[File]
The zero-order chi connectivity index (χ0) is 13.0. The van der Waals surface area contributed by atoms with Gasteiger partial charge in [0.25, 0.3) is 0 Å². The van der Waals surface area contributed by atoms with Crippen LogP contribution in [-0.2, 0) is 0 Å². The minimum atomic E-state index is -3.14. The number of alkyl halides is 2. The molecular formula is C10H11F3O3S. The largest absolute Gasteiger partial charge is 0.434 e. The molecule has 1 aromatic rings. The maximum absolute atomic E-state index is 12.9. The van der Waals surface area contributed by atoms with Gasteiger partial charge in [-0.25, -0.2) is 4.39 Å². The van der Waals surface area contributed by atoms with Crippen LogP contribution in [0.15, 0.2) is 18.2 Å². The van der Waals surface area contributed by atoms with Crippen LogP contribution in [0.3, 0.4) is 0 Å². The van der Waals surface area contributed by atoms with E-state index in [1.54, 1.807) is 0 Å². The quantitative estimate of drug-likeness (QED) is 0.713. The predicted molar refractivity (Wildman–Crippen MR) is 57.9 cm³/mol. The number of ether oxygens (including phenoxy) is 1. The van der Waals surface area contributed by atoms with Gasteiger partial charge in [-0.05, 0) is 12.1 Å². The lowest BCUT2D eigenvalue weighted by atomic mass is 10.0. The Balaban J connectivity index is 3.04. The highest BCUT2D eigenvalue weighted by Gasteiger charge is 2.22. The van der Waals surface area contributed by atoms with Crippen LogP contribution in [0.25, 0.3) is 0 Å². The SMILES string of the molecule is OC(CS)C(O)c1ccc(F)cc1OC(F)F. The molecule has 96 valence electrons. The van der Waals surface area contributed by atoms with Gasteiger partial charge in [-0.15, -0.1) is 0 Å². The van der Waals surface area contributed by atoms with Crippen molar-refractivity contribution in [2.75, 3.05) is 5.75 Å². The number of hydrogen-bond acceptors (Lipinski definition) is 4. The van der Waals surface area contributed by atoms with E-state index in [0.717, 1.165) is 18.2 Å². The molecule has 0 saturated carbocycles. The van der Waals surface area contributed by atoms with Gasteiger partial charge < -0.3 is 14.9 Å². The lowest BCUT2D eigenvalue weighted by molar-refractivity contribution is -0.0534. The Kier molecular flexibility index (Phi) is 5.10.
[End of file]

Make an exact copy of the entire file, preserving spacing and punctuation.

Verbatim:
The zero-order chi connectivity index (χ0) is 13.0. The van der Waals surface area contributed by atoms with Gasteiger partial charge in [0.25, 0.3) is 0 Å². The van der Waals surface area contributed by atoms with Crippen LogP contribution in [-0.2, 0) is 0 Å². The minimum atomic E-state index is -3.14. The number of alkyl halides is 2. The molecular formula is C10H11F3O3S. The largest absolute Gasteiger partial charge is 0.434 e. The molecule has 1 aromatic rings. The maximum absolute atomic E-state index is 12.9. The van der Waals surface area contributed by atoms with Gasteiger partial charge in [-0.25, -0.2) is 4.39 Å². The van der Waals surface area contributed by atoms with Crippen LogP contribution in [0.15, 0.2) is 18.2 Å². The van der Waals surface area contributed by atoms with Crippen LogP contribution in [0.3, 0.4) is 0 Å². The van der Waals surface area contributed by atoms with E-state index in [1.54, 1.807) is 0 Å². The quantitative estimate of drug-likeness (QED) is 0.713. The predicted molar refractivity (Wildman–Crippen MR) is 57.9 cm³/mol. The number of ether oxygens (including phenoxy) is 1. The van der Waals surface area contributed by atoms with Gasteiger partial charge in [-0.05, 0) is 12.1 Å². The lowest BCUT2D eigenvalue weighted by atomic mass is 10.0. The Balaban J connectivity index is 3.04. The highest BCUT2D eigenvalue weighted by Gasteiger charge is 2.22. The van der Waals surface area contributed by atoms with Crippen LogP contribution in [0.25, 0.3) is 0 Å². The SMILES string of the molecule is OC(CS)C(O)c1ccc(F)cc1OC(F)F. The molecule has 96 valence electrons. The van der Waals surface area contributed by atoms with Gasteiger partial charge in [-0.15, -0.1) is 0 Å². The van der Waals surface area contributed by atoms with Crippen molar-refractivity contribution in [2.75, 3.05) is 5.75 Å². The number of hydrogen-bond acceptors (Lipinski definition) is 4. The van der Waals surface area contributed by atoms with E-state index in [0.717, 1.165) is 18.2 Å². The molecule has 0 saturated carbocycles. The van der Waals surface area contributed by atoms with Gasteiger partial charge < -0.3 is 14.9 Å². The lowest BCUT2D eigenvalue weighted by molar-refractivity contribution is -0.0534. The Kier molecular flexibility index (Phi) is 5.10.